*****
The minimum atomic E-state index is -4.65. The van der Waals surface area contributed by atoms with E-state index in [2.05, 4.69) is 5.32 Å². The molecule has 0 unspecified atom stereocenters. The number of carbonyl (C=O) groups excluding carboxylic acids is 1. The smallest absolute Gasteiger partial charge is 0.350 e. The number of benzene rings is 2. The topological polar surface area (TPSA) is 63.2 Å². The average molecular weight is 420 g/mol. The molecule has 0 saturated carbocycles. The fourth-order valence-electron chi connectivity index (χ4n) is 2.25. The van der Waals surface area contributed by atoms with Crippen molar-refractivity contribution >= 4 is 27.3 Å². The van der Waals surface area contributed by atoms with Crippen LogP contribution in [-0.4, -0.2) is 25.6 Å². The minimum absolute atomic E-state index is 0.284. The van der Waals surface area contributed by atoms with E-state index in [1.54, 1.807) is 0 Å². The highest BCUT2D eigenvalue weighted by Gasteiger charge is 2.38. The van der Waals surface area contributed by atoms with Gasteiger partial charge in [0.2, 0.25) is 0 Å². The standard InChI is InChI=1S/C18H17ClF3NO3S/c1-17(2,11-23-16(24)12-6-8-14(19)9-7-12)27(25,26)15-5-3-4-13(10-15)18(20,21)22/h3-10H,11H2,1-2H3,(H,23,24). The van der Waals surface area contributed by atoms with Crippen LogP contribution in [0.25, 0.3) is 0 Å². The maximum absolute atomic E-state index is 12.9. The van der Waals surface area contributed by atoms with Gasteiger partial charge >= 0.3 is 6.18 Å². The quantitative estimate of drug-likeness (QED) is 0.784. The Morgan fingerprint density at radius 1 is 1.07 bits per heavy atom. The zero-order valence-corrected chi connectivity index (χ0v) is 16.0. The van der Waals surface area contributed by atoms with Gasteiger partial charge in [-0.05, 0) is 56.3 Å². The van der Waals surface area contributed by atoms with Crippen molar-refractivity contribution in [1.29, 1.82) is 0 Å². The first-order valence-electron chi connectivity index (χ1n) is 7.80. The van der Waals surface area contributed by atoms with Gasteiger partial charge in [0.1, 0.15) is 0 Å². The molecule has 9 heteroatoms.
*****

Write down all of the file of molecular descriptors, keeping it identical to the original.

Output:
The minimum atomic E-state index is -4.65. The van der Waals surface area contributed by atoms with E-state index in [2.05, 4.69) is 5.32 Å². The molecule has 0 unspecified atom stereocenters. The number of carbonyl (C=O) groups excluding carboxylic acids is 1. The smallest absolute Gasteiger partial charge is 0.350 e. The number of benzene rings is 2. The topological polar surface area (TPSA) is 63.2 Å². The average molecular weight is 420 g/mol. The molecule has 0 saturated carbocycles. The fourth-order valence-electron chi connectivity index (χ4n) is 2.25. The van der Waals surface area contributed by atoms with Crippen molar-refractivity contribution >= 4 is 27.3 Å². The van der Waals surface area contributed by atoms with Crippen LogP contribution in [-0.4, -0.2) is 25.6 Å². The minimum absolute atomic E-state index is 0.284. The van der Waals surface area contributed by atoms with E-state index in [1.54, 1.807) is 0 Å². The highest BCUT2D eigenvalue weighted by Gasteiger charge is 2.38. The van der Waals surface area contributed by atoms with Gasteiger partial charge in [0.2, 0.25) is 0 Å². The standard InChI is InChI=1S/C18H17ClF3NO3S/c1-17(2,11-23-16(24)12-6-8-14(19)9-7-12)27(25,26)15-5-3-4-13(10-15)18(20,21)22/h3-10H,11H2,1-2H3,(H,23,24). The van der Waals surface area contributed by atoms with Crippen LogP contribution in [0.25, 0.3) is 0 Å². The maximum absolute atomic E-state index is 12.9. The van der Waals surface area contributed by atoms with Gasteiger partial charge >= 0.3 is 6.18 Å². The quantitative estimate of drug-likeness (QED) is 0.784. The Morgan fingerprint density at radius 1 is 1.07 bits per heavy atom. The zero-order valence-corrected chi connectivity index (χ0v) is 16.0. The van der Waals surface area contributed by atoms with Gasteiger partial charge in [-0.05, 0) is 56.3 Å². The van der Waals surface area contributed by atoms with Crippen molar-refractivity contribution in [1.29, 1.82) is 0 Å². The first-order valence-electron chi connectivity index (χ1n) is 7.80. The van der Waals surface area contributed by atoms with Gasteiger partial charge in [0.1, 0.15) is 0 Å². The molecule has 9 heteroatoms.